AWS reveals Managed Kubernetes: EKS

ECS Digital 8th December 2017

There were many product announcements at the AWS re:Invent 2017 conference in November that have got the team at ECS excited, particularly in the compute space.

As announced by Andy Jassy, during his re:Invent keynote, the goal for AWS is to create a platform that provides everything builders require. Enabling services, platforms and tooling that can be utilised effectively and securely within an enterprise environment. Werner Vogels, CTO at Amazon, expanded on this concept in his keynote speech a day later, when discussing building a platform that not only helps businesses achieve their goals today, but enables them to build for 2020.

With that in mind, AWS launched Elastic Container Service for Kubernetes (EKS), “a managed service that makes it easy for you to run Kubernetes on AWS without needing to install and operate your own Kubernetes clusters“.

This long awaited move to realign the cloud colossus with other services providers (Azure and GCP), who already provide native support for this technology, is fully compatible with the existing AWS ecosystem such as:

  • Fully managed user authentication to the K8S masters through IAM
  • Restricted access through the newly revealed PrivateLink
  • Native AZ Cluster distribution to provide High Availability

You can read more about how to use this service in the following blog post, produced by Jeff Barr, Chief Evangelist at AWS.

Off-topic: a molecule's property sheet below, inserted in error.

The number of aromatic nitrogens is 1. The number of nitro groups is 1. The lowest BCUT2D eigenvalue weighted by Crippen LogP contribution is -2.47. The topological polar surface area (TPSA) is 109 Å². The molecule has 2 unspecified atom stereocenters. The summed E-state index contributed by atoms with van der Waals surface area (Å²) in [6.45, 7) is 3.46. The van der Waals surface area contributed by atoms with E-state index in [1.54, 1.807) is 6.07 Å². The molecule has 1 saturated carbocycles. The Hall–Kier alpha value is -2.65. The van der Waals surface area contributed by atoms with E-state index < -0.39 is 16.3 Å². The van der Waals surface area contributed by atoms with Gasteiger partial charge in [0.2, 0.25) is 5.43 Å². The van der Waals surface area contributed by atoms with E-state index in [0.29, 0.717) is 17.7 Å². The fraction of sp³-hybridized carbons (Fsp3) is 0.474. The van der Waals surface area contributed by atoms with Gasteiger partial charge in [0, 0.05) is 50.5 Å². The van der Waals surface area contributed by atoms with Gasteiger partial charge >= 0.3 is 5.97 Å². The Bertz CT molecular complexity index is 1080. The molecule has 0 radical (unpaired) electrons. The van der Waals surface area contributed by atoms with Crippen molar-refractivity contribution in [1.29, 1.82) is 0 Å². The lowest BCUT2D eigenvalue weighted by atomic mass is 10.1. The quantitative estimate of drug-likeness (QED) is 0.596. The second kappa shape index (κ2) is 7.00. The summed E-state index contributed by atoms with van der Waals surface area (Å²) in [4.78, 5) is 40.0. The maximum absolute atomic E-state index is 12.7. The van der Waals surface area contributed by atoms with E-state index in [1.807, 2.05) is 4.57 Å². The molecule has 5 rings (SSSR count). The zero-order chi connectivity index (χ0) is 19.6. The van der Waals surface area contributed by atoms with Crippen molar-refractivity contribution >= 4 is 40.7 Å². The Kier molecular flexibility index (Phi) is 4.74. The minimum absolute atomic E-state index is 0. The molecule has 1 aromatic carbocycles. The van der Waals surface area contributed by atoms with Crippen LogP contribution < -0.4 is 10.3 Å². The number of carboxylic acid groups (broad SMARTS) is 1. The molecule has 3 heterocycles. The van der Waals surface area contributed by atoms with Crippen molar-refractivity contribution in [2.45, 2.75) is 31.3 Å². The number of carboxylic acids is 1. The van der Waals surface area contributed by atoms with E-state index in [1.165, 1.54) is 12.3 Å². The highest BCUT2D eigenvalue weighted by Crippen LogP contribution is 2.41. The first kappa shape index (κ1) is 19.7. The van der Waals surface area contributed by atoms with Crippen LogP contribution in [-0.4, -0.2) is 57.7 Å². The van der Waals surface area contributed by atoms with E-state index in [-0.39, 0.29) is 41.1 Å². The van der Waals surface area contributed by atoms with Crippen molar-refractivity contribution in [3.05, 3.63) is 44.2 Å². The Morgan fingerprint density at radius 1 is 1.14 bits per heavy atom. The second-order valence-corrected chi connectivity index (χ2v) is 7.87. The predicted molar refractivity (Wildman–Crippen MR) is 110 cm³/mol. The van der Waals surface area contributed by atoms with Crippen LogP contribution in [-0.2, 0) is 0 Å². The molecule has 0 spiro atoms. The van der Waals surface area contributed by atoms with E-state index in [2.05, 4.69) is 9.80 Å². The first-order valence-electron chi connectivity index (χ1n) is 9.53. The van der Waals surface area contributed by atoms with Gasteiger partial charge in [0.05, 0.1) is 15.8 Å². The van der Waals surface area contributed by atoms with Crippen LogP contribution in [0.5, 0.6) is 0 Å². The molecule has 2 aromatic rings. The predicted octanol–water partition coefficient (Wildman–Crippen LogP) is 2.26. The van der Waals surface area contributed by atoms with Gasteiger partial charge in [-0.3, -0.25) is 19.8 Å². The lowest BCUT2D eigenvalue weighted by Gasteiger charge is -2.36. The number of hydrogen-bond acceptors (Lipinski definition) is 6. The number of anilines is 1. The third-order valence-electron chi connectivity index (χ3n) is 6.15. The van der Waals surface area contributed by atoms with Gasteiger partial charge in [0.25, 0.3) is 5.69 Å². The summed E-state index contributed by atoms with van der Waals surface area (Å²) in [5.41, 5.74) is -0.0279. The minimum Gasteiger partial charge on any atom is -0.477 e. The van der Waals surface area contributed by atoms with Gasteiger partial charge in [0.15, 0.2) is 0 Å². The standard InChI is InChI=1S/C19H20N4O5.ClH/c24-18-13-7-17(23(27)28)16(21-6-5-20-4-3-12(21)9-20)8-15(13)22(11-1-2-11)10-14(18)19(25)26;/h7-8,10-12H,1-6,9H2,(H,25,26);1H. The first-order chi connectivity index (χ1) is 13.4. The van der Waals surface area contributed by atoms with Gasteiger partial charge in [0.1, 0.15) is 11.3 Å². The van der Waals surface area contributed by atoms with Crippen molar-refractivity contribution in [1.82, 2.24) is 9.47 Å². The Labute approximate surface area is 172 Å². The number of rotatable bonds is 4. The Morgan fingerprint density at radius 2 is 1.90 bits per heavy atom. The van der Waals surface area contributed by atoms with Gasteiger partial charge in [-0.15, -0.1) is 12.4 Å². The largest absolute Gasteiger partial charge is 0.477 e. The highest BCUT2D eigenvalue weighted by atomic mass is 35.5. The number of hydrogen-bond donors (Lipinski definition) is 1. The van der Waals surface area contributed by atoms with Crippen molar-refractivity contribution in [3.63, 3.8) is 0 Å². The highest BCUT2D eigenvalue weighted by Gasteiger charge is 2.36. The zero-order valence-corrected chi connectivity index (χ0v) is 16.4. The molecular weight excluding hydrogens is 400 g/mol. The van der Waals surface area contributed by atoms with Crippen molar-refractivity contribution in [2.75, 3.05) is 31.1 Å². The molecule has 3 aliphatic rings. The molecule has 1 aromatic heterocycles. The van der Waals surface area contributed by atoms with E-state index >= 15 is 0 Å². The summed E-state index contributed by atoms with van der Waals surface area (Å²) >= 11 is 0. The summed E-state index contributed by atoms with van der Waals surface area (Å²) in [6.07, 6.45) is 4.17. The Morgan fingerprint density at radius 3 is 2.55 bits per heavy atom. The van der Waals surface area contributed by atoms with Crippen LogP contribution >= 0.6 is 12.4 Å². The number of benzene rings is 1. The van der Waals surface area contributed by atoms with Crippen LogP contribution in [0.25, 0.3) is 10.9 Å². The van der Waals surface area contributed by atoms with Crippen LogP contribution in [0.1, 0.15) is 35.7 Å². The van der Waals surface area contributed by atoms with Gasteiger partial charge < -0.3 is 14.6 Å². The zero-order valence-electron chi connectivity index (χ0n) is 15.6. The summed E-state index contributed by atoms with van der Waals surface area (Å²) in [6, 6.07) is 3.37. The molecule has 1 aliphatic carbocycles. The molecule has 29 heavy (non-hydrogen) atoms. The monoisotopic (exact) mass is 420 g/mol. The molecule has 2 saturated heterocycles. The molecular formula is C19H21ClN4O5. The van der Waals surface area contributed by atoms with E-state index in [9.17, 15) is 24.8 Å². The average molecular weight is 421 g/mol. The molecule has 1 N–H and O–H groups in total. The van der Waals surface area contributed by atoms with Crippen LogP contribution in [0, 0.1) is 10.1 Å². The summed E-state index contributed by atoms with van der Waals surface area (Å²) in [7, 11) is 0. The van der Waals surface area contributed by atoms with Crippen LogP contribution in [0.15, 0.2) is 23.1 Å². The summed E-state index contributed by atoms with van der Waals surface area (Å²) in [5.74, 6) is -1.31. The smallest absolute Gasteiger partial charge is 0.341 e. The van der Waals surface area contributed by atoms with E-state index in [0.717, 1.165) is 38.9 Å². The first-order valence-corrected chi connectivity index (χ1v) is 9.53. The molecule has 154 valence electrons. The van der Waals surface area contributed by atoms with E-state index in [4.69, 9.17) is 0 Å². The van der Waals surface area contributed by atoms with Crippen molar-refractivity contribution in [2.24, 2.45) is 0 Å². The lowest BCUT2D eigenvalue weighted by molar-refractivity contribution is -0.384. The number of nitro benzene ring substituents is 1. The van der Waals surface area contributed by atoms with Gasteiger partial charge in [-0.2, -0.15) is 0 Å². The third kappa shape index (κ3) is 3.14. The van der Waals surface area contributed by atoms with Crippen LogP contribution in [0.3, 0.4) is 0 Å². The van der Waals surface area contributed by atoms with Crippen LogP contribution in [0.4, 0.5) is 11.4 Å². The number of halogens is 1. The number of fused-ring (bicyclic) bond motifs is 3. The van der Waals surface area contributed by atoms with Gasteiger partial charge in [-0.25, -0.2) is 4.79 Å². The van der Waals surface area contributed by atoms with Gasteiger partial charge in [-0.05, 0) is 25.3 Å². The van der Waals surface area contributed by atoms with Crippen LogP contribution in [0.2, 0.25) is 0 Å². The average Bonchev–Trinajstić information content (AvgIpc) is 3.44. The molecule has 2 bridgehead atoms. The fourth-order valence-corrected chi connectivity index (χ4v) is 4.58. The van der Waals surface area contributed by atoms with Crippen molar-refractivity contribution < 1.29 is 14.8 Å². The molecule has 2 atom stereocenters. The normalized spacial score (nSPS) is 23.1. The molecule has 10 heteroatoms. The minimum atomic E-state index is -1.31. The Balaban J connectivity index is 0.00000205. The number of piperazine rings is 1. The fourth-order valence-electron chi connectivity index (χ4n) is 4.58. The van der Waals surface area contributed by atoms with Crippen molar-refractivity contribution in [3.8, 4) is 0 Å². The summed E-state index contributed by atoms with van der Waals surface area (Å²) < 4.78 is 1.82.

So what do these new developments mean for our customers? Why was this solution sought after, even when AWS launched its own container solution ECS?

To answer this question, we need to step back and understand what Kubernetes is and its role in the modern containerisation scene.

Kubernetes takes its name from a greek word that means “”Helmsman”, and is a Container Scheduler that can be better defined as an “Operative System for clusters”.

It was first released in 2014, when Google released an open source version of their own internal scheduler, Borg. In the past 3 years it has gained huge momentum thanks to an active community directly involved in its roadmap. It’s designed with stability and high-availability in mind, removing the complexity of managing an entire cluster at a unique endpoint.

Even with all this support, managing large clusters can be complex and challenging. Problems like missing system containers and failing correct scheduling are real, and can introduce fallacy into a critical microservice, which in turn can cause downtime across the entire service.

On this matter, AWS recognised that managing production workloads  “is not for faint of heart”, with many moving pieces contributing to its unpredictability.

EKS is a total managed solution: you decide the number of nodes, autoscaling rules, instance type, access policies and AWS will think of the rest. No need to worry about scalability or accessibility. Want more machines? Just add them to the clusters! Want to access them via command line? Just use kubectl!

Kubernetes in the Financial Sector

Amazon calculated that approximately 66% of the world’s Kubernetes workload runs on AWS. Amongst them, new banking companies like Monzo, who are using and massively contributing to this technology, enabling them to scale and grow much faster than the competition.

Bearing in mind the successes that the challenger banks have had with microservices and containerisation, Fintech companies will have enormous benefits leveraging the structured and resilient architecture of Kubernetes, paired with the ease of management and scalability offered by EKS.

If you’d like to find out more about how you can leverage these services in the Cloud please contact our experts today.

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